Some bands make an allotment jointly to a husband and wife who are both named on the Certificate of Possession. Generally, however, joint certificates of possession are not commonly issued.
Custom allotment system
Some bands do not use certificates of possession, relying instead on allotments based on custom following traditional band practices. A band's custom allotment decisions are not presented to the Minister for approval, cannot be registered in the Reserve Land Register and are not officially recognized under the Indian Act.
Legally married couples
The law provides that both spouses have an equal right to stay in the matrimonial home unless a judge decides one spouse must move out. It does not matter if one person owned the home before the couple got together, if the house was bought using only one person's money, if a pre-marriage agreement says the house belongs to one of the spouses, or if only one of their names appears on the legal documents for the house. In all cases, both a husband and a wife have an equal right to the possession of the matrimonial home.
If spouses separate, they will have to decide who will continue to live in the matrimonial home. If they cannot agree, they can go to court and a judge decides for them.
- Because both spouses have a right to stay in the matrimonial home, neither spouse can sublet it, rent it, sell it or mortgage it without the other spouse's permission. If one spouse does any of the above without the other spouse's consent, a court can declare the action invalid.
- The court can give one spouse the right to live in the matrimonial home and make the other spouse leave for a specific amount of time. Usually, the court allows the spouse who is taking care of the children to stay in the matrimonial home.
- The court can decide on the value of the home and allow one spouse to buy the other spouse's interest in the house.
- The court can order the sale of the house and give directions on how the money made from the sale will be divided between the husband and wife.
If you live with someone without being married, people say you are in a "common-law relationship" or "cohabiting." The laws concerning who gets to stay in the matrimonial home at the end of a common-law relationship vary among the provinces and territories. Some provinces and territories treat married couples and common-law couples the same; others provide less protection.
The law is in a state of change concerning the rights of same-sex couples. There is growing legal recognition of same-sex relationships, and same-sex couples are now beginning to win the right to the same benefits given to common-law couples.
Aboriginal customary marriage
An Aboriginal community may have customs by which a couple may be married. A court would assess the circumstances of each couple claiming to have an Aboriginal customary marriage if the marriage broke down and the couple were unable to come to an agreement about the division of their property. The court would determine if the relationship would be recognized as a legal marriage. How provincial and territorial matrimonial real property laws apply to an Aboriginal customary marriage is not certain at this time.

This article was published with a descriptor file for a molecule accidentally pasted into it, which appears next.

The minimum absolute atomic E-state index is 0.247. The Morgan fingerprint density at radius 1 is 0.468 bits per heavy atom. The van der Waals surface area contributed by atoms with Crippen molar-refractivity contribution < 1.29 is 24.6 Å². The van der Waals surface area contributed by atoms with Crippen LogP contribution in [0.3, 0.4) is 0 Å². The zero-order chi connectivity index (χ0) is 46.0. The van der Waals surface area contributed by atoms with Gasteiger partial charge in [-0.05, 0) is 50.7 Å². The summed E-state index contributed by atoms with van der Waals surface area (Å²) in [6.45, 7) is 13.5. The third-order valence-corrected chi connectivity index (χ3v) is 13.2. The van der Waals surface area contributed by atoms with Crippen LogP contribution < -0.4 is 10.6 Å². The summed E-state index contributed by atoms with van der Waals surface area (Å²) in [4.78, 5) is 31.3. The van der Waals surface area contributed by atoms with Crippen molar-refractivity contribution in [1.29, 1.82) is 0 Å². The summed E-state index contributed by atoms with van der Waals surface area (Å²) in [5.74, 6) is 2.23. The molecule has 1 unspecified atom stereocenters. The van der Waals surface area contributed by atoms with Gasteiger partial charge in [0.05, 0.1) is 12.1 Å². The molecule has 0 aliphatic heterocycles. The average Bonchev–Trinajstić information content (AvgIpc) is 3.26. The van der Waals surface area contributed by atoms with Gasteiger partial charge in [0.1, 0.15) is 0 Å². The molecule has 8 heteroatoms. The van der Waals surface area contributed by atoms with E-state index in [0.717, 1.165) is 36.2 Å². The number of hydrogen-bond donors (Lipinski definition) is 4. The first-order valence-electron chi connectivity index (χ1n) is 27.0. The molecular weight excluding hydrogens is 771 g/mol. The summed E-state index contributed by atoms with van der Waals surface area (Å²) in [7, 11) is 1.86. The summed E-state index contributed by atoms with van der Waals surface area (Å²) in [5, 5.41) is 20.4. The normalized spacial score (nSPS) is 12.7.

The Indian Act says nothing about matrimonial real property for any type of relationship.
Provincial and territorial courts do not have the authority to deal with matrimonial real property on a reserve. They cannot order the spouse with a Certificate of Possession to leave the matrimonial home on a reserve so the other spouse can live there. They cannot order the property to be seized and sold.
A court also cannot make a decision about the possession or division of the matrimonial home. This means that when a relationship breakdown occurs, if the spouse with custody of the children is not named on the Certificate of Possession, he or she may have to leave the reserve with the children.
Housing shortages on reserve land add to the problem. For a nonmember living on a reserve with a band member, the end of the relationship usually means the end of the opportunity to live on the reserve.
Even when the man and woman are named jointly on the Certificate of Possession, if there is a disagreement over who should stay in the home, a judge has no authority to decide which spouse can stay in the home with the children. The situation cannot be resolved in the courts.
The court can, however, order one spouse to pay money to the other spouse to compensate for the spouse's share of the value of the matrimonial home. However, these court orders are hard to enforce due to restrictions on the seizure of property and garnishment on reserves.
In summary, the lack of laws related to on-reserve matrimonial real property results in people, mostly women, living on a reserve, who do not have a Certificate of Possession, and do not have the same legal rights or access to the same legal remedies as people who live off a reserve. These individuals may have to leave their matrimonial home and, in some cases, leave the reserve.
Family violence occurs everywhere, including on reserves. Anyone in a family may be affected by family violence. Victims of violence may seek protection from the police and the court system. There are laws available to people living on a reserve who want protection from abusive partners. Although it is possible to obtain a restraining order under the Criminal Code, the courts cannot order an abusive spouse to leave the matrimonial home if the Certificate of Possession is in the abusive spouse's name.
Discussion Paper: Matrimonial Real Property Issues On Reserve. Wendy Cornet and Allison Lendor, published by the Women's Issues and Gender Equality Directorate, Indian and Northern Affairs Canada. For a copy, contact Women's Issues and Gender Equality Directorate, Room 5B, 10 Wellington Street, Gatineau, QC K1A 0H4.
Aboriginal Law Handbook. Check your local library or friendship centre or call toll-free: 1 (800) 387-5164.